Germany’s “All Quiet on the Western Front” became the latest to repeat the nomination. All seven of its predecessors have won international feature Oscars, but in 2020 only one, “Parasite,” also won best picture.

7: First non-white actor to receive a nomination.

It was a particularly strong year for actors of Asian descent, receiving a record four nominations: Michelle Yeoh, Ke Hui Quan and Hsu for “Everything Everywhere All at Once” and Hong Chow for “The Whale”.

6: Ways Alfonso Cuarón is nominated for an Oscar.

Few knew that the Oscar perennial behind “Roma” and “Gravity” was Academy Award-worthy this year as well, but he was snubbed in the short film category for “Lupil” after previous nominations as producer, director, editor, writer. Got my first nomination. and cinematographer.

5: Writers are credited for “Top Gun: Maverick”.

With a story by Peter Craig and Justin Marks and a screenplay by Ehren Kruger and Eric Warren, there will be a packed stage at the Dolby Theater on March 12 if the nominee pulls off a surprise win in the Best Adapted Screenplay category.

4: Duos in History was nominated for Best Director.

With their nomination for “Denial,” Kwan and Scheinert became the fourth duo to receive the honor with their nomination for “Everything Everywhere at Once”. Two of the last three teams have won. Jerome Robbins and Robert Wise were nominated and won for co-directing the original “West Side Story” in 1962. Joel and Ethan Coen were nominated for and won in 2008 for co-directing “No Country for Old Men,” and received another nomination three years later for “True Grit.” And actor Warren Beatty and screenwriter Buck Henry were jointly nominated for Best Director in 1979 for “Heaven Can Wait.”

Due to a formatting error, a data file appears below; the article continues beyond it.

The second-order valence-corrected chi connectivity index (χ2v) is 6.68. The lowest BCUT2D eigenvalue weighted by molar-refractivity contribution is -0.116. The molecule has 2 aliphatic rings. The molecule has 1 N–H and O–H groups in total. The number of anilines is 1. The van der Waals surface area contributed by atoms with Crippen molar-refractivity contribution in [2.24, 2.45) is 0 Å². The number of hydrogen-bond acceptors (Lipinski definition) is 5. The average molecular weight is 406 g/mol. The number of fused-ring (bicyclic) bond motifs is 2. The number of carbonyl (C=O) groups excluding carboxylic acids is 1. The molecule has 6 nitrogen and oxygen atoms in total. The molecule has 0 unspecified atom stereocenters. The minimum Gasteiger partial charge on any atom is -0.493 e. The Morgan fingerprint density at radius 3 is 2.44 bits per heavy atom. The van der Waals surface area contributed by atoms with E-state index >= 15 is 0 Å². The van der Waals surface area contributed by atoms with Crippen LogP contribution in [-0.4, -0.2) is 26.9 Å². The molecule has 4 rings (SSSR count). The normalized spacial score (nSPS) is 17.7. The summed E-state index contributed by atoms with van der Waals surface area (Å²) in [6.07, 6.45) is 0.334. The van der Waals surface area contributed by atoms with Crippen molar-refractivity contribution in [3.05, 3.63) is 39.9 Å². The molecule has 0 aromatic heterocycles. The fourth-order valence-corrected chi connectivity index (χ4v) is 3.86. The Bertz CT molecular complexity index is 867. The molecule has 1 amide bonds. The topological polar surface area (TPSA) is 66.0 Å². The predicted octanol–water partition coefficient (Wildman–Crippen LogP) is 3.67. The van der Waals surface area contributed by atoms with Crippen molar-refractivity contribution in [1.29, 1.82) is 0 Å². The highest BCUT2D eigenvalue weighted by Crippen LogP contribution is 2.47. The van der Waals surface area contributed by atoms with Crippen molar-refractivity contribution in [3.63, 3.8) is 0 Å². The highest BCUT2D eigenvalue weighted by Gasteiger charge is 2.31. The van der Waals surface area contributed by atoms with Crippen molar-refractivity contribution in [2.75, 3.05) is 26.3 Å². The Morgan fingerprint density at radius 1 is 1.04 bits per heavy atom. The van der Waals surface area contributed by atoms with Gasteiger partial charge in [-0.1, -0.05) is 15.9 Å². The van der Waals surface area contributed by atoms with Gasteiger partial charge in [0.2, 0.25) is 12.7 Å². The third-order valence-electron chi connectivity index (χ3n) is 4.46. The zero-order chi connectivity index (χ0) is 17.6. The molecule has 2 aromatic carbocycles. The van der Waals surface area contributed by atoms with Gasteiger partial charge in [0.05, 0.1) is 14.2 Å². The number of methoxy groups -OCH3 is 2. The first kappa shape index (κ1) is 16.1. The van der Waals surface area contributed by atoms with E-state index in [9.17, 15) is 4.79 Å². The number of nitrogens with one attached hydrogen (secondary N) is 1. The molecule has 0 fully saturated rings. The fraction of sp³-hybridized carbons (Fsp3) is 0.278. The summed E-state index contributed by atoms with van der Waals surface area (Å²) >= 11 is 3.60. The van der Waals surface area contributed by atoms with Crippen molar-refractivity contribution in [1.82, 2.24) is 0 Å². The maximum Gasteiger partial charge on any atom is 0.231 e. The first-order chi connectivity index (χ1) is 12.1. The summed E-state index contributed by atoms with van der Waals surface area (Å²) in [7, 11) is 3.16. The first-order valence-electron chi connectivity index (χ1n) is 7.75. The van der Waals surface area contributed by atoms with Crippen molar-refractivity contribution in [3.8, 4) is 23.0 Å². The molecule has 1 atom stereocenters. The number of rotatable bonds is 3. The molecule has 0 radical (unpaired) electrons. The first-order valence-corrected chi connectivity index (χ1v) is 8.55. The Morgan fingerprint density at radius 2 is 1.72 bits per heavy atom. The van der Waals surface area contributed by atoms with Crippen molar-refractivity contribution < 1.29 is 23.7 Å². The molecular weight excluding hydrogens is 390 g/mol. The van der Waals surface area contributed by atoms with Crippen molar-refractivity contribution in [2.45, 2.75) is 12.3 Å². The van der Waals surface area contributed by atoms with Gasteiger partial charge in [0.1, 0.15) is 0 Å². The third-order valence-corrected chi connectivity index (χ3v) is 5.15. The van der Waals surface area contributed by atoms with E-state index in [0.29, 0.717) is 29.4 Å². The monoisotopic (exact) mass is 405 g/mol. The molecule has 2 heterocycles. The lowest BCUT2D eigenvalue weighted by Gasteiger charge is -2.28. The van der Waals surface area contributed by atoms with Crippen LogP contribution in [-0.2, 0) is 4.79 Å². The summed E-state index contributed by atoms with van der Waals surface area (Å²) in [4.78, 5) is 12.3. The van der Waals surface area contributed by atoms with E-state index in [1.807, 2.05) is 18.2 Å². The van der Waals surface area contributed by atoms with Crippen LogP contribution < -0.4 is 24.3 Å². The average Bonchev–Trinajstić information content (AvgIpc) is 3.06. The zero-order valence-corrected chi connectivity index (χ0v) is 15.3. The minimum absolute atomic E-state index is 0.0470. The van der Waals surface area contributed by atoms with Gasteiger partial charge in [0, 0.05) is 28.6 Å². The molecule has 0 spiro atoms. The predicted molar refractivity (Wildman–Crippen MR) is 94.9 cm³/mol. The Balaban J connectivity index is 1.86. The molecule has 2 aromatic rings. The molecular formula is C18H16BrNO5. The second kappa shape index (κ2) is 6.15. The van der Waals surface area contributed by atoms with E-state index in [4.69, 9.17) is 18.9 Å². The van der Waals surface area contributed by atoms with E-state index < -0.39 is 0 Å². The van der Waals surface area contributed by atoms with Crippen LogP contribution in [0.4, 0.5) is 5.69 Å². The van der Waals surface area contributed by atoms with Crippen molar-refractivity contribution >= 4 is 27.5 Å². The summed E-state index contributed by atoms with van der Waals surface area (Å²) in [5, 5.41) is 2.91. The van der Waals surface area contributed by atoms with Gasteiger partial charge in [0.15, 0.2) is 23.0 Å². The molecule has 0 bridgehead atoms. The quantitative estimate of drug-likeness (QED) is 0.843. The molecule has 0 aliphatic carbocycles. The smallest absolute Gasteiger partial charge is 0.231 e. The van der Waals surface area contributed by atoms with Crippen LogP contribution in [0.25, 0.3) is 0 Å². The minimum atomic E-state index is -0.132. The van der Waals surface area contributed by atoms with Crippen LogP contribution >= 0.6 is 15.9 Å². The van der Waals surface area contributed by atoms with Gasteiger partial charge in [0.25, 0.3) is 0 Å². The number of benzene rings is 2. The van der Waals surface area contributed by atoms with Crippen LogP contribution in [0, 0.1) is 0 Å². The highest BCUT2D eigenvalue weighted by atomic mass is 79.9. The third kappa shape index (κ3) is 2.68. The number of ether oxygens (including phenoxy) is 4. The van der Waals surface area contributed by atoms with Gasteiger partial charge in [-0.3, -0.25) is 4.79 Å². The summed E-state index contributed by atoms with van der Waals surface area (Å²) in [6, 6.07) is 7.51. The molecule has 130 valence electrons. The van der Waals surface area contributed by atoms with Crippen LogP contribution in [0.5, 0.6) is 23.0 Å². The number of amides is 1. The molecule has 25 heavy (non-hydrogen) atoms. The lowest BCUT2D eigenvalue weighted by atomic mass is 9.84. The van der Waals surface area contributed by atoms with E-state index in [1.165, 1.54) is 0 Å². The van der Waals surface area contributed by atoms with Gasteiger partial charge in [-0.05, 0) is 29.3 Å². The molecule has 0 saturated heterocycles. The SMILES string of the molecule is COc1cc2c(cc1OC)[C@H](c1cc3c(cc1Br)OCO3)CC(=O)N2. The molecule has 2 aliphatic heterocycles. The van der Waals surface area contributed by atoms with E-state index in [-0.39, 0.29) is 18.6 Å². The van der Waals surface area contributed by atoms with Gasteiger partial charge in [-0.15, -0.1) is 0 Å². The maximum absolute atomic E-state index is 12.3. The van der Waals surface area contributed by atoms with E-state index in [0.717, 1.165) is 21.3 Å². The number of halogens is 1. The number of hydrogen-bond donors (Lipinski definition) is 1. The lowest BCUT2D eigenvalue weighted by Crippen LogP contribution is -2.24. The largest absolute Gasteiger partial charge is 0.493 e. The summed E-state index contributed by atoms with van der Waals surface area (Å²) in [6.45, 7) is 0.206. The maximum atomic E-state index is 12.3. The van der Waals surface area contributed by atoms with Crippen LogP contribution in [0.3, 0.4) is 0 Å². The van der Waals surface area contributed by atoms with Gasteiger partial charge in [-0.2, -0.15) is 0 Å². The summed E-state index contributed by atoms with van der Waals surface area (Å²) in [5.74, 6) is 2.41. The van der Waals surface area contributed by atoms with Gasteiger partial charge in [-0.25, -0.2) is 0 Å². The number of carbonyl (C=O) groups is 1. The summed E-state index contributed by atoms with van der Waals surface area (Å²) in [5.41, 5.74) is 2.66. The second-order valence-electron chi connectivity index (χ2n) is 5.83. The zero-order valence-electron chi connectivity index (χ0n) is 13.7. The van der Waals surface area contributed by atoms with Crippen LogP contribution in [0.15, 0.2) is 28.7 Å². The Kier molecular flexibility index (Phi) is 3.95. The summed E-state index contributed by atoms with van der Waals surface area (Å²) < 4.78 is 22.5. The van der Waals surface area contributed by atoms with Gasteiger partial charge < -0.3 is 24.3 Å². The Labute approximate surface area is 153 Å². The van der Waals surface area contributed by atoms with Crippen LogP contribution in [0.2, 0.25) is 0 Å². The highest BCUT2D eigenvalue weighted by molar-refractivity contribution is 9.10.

3: Best Picture nominee to gross over $100 million at the North American box office.

Blockbusters are back in the running for the Oscars’ top honors, with nominations for “Top Gun: Maverick,” “Avatar: The Way of Water,” and “Elvis” — increasingly dominated by smaller and direct-to-streaming films. Reversing series.

2: Career nomination for Ryan Coogler.

The director of “Black Panther: Wakanda Forever” has joined a rare group to be nominated as a producer for Best Picture — as he was for “Judas and the Black Messiah” in 2020 — and a for Best Original Song Writer — as he was this year for Rihanna’s “Lift Me Up.” Others to pull off this double include Quincy Jones, Spike Jones, Barbra Streisand, and Fran Walsh, who became the only person to win in both categories in 2004 for “The Lord of the Rings, The Return of the King.”

1: Lifetime Oscar nomination for blockbuster producer Jerry Bruckheimer.

The 79-year-old behind “Flashdance,” “Con Air” and “Pirates of the Caribbean” has his first shot at a statuette with a best picture nomination for “Top Gun: Maverick.”

0: Women nominated for Best Director.

After a few years of trend-bucking years with back-to-back wins for women in the category, the Academy has returned to its historical norm of nominating only men for Best Director.